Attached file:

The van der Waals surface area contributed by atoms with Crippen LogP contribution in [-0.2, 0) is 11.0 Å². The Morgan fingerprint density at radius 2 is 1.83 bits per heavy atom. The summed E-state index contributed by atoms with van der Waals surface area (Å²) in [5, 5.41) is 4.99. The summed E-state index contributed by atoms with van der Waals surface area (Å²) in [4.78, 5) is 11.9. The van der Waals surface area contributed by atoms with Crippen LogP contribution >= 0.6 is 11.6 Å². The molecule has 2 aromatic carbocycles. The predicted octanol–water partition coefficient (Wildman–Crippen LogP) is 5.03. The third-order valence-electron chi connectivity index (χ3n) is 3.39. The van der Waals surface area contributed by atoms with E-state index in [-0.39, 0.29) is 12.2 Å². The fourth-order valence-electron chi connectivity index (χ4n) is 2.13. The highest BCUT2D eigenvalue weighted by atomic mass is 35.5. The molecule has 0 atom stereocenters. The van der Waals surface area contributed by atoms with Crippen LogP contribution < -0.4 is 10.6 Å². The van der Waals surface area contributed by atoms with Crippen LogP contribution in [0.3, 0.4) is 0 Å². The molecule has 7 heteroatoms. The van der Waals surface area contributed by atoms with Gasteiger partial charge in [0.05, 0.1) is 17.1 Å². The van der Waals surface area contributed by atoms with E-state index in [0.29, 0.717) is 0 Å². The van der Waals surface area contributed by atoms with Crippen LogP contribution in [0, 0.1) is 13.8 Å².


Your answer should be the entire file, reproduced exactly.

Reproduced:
The van der Waals surface area contributed by atoms with Crippen LogP contribution in [-0.2, 0) is 11.0 Å². The Morgan fingerprint density at radius 2 is 1.83 bits per heavy atom. The summed E-state index contributed by atoms with van der Waals surface area (Å²) in [5, 5.41) is 4.99. The summed E-state index contributed by atoms with van der Waals surface area (Å²) in [4.78, 5) is 11.9. The van der Waals surface area contributed by atoms with Crippen LogP contribution >= 0.6 is 11.6 Å². The molecule has 2 aromatic carbocycles. The predicted octanol–water partition coefficient (Wildman–Crippen LogP) is 5.03. The third-order valence-electron chi connectivity index (χ3n) is 3.39. The van der Waals surface area contributed by atoms with E-state index in [-0.39, 0.29) is 12.2 Å². The fourth-order valence-electron chi connectivity index (χ4n) is 2.13. The highest BCUT2D eigenvalue weighted by atomic mass is 35.5. The molecule has 0 atom stereocenters. The van der Waals surface area contributed by atoms with Crippen LogP contribution < -0.4 is 10.6 Å². The van der Waals surface area contributed by atoms with Crippen LogP contribution in [0.3, 0.4) is 0 Å². The molecule has 7 heteroatoms. The van der Waals surface area contributed by atoms with Gasteiger partial charge in [0.05, 0.1) is 17.1 Å². The van der Waals surface area contributed by atoms with E-state index in [0.29, 0.717) is 0 Å². The van der Waals surface area contributed by atoms with Crippen LogP contribution in [0, 0.1) is 13.8 Å².